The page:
Does sex really help you lose weight? Guest authors Dr. Aaron E. Carroll and Dr. Rachel C. Vreeman put the myth to rest in an excerpt from their new book Don't Put That in There!: And 69 Other Sex Myths Debunked.
Myth: Have sex, lose weight!
Who doesn’t love the idea of sex as a workout strategy? Imagine – have fun, have orgasms, burn calories, and get in shape – all at the same time. Perfect!
Sex does burn calories. Experts estimate 30 minutes of sex burns 85 to 150 calories. Those calories could add up if you are having sex often enough. Theoretically, you need to burn about 3,500 calories to lose a pound of body weight, so if you were using up 100 calories every time you had sex, you could lose one pound if you had sex 35 times. That sounds pretty good. If you had sex more often or for a longer period of time, you could burn even more calories.
The problem is this: Most people are not having sex for 30 minutes. Instead, the average duration of sex is closer to 5 minutes. In fact, the biggest increase in your heart rate and blood pressure during sex only occurs for about 15 seconds during orgasm, and then things quickly return back to normal.
Plus, you probably don't work as hard as you think you do while you are having sex. Based on studies of young married men, the amount of stress on the heart during sex or the increase in the heart rate is estimated to be about the same as walking up two flights of stairs. It is considered mild to moderate physical activity, and your heart rate rarely increases above 130. Yes, you are doing something, but it’s not enough to count as a real workout. Of course, it’s possible that if you have to work a lot harder to have an orgasm, or if you are older, or not physically fit, sex might entail a bit more strain for you.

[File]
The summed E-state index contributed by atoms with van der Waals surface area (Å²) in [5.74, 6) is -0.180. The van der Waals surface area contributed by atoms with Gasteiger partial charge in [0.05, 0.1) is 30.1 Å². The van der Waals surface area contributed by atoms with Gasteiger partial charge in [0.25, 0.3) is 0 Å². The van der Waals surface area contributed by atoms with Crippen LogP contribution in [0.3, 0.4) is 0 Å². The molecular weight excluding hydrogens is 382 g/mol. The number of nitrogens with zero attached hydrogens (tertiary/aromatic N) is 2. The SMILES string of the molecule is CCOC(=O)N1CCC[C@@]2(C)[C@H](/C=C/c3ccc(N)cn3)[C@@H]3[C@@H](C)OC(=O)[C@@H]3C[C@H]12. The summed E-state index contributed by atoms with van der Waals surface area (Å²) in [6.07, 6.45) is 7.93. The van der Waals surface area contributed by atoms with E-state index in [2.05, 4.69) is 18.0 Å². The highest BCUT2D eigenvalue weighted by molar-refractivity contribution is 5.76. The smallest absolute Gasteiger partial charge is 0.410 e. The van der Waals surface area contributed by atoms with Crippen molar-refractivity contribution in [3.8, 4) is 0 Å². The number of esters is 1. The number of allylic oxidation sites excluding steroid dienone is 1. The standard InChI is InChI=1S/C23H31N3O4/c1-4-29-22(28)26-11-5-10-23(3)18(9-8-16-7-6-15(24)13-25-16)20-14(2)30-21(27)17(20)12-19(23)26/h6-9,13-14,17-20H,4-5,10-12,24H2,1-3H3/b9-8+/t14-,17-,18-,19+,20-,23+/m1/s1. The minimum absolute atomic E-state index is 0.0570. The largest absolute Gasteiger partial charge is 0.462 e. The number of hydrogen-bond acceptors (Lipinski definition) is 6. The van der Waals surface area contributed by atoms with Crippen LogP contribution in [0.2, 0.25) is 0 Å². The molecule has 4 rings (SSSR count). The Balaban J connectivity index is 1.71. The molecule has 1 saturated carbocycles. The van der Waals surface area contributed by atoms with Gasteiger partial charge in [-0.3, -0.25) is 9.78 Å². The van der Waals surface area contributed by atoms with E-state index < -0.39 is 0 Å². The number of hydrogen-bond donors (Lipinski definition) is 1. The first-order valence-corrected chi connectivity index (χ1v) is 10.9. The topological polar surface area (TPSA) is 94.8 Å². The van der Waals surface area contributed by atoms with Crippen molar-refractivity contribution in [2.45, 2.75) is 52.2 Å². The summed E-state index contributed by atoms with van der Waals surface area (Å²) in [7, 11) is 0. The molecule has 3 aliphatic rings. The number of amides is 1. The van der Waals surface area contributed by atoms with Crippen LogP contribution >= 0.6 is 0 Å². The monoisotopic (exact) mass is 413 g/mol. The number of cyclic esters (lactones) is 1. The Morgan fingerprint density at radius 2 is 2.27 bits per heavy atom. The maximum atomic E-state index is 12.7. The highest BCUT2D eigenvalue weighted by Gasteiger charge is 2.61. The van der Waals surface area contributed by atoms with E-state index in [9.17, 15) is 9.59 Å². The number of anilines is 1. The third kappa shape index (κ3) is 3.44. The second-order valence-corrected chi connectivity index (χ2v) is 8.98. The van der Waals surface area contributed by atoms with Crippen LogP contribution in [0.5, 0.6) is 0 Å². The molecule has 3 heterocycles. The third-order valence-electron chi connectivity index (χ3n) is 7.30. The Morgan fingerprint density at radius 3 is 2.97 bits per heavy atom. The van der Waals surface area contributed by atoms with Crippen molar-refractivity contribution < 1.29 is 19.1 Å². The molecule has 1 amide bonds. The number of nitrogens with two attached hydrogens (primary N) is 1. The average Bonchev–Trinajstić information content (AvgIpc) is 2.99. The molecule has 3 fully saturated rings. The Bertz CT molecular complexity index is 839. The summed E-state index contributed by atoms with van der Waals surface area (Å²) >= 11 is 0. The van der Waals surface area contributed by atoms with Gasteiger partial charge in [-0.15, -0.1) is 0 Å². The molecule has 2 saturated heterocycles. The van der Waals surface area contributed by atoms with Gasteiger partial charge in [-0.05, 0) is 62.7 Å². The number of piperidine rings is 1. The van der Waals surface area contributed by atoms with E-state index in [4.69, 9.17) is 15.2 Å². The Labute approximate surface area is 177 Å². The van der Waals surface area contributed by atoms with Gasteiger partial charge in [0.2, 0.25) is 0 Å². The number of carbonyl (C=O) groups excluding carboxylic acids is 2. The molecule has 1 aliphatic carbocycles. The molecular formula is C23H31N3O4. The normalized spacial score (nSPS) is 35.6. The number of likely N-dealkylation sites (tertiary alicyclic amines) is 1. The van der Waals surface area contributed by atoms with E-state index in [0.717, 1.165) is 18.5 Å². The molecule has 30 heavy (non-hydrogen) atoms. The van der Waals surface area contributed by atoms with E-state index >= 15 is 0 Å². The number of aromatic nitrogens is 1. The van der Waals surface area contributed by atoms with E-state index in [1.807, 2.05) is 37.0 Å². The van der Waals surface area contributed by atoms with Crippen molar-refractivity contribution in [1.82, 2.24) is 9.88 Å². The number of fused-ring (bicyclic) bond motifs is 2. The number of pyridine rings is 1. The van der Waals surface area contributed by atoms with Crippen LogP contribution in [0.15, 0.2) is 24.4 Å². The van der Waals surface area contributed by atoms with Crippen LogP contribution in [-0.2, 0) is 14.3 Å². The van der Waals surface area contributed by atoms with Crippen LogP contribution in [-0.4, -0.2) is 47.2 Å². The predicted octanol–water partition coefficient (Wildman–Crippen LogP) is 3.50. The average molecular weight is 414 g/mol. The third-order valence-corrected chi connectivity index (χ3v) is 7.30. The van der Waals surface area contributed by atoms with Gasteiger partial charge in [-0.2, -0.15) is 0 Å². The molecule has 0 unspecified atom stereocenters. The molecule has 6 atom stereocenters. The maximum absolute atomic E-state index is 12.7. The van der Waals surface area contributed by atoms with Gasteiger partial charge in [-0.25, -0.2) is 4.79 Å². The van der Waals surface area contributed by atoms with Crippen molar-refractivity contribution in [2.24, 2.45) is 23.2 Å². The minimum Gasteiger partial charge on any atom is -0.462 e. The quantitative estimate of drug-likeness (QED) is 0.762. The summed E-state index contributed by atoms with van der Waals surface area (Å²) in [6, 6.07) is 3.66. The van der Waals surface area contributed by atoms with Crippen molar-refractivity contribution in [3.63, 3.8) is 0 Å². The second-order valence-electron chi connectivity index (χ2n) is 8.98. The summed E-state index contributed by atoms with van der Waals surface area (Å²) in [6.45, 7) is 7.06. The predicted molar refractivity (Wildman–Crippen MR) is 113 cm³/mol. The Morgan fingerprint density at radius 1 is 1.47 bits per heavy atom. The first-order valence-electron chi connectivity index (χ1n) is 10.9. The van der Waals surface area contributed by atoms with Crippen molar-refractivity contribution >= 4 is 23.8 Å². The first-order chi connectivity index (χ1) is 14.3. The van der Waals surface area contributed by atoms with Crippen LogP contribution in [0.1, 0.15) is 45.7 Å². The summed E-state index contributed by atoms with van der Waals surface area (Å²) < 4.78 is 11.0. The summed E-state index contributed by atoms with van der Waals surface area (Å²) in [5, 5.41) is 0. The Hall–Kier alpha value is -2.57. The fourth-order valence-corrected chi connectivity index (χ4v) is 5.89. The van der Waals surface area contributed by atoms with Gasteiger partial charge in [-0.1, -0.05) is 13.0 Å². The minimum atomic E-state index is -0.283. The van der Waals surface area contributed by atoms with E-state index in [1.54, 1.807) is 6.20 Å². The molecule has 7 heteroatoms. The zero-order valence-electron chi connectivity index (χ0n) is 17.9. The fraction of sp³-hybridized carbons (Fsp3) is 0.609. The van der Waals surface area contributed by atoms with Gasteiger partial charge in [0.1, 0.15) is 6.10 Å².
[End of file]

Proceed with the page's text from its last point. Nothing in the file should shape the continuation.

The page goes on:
Unless you are having sex for much longer and with much more vigor than is average, sex alone is probably not going to get you anywhere near the recommended amount of exercise. The current recommendations for an adult to be healthy are to aim for two and a half hours per week of moderately strenuous physical activity. This would be the same level of effort as brisk walking or dancing. If you think you can achieve this with sex, by all means go for it, but most people are just not getting enough to reap all of the benefits of exercise.
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Dr. Aaron E. Carroll is professor of pediatrics at Indiana University’s School of Medicine and director of the Center for Health Policy & Professionalism Research and the Center for Pediatric and Adolescent Comparative Effectiveness Research.
Dr. Rachel C. Vreeman is an associate professor of pediatrics at Indiana University School of Medicine and codirector of Pediatric Research for the Academic Model Providing Access to Healthcare (AMPATH) in Kenya.